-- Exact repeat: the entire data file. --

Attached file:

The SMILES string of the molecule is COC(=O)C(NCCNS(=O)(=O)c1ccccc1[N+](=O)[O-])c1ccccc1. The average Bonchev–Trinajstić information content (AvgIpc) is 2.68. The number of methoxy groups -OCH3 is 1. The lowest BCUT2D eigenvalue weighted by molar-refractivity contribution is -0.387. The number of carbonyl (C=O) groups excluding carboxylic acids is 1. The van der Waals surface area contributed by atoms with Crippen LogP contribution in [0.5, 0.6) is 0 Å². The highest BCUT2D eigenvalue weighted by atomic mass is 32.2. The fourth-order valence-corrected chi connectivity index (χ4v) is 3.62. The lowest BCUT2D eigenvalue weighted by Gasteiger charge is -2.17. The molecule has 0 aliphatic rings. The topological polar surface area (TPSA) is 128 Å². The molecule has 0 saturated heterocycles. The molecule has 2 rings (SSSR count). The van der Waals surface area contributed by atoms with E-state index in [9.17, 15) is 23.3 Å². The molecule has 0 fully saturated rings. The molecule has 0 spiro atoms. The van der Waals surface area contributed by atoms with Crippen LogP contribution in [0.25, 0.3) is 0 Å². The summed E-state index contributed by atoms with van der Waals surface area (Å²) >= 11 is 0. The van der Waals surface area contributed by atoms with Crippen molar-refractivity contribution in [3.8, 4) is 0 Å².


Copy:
The SMILES string of the molecule is COC(=O)C(NCCNS(=O)(=O)c1ccccc1[N+](=O)[O-])c1ccccc1. The average Bonchev–Trinajstić information content (AvgIpc) is 2.68. The number of methoxy groups -OCH3 is 1. The lowest BCUT2D eigenvalue weighted by molar-refractivity contribution is -0.387. The number of carbonyl (C=O) groups excluding carboxylic acids is 1. The van der Waals surface area contributed by atoms with Crippen LogP contribution in [0.5, 0.6) is 0 Å². The highest BCUT2D eigenvalue weighted by atomic mass is 32.2. The fourth-order valence-corrected chi connectivity index (χ4v) is 3.62. The lowest BCUT2D eigenvalue weighted by Gasteiger charge is -2.17. The molecule has 0 aliphatic rings. The topological polar surface area (TPSA) is 128 Å². The molecule has 0 saturated heterocycles. The molecule has 2 rings (SSSR count). The van der Waals surface area contributed by atoms with E-state index in [9.17, 15) is 23.3 Å². The molecule has 0 fully saturated rings. The molecule has 0 spiro atoms. The van der Waals surface area contributed by atoms with Crippen LogP contribution in [0.25, 0.3) is 0 Å². The summed E-state index contributed by atoms with van der Waals surface area (Å²) >= 11 is 0. The van der Waals surface area contributed by atoms with Crippen molar-refractivity contribution in [3.8, 4) is 0 Å².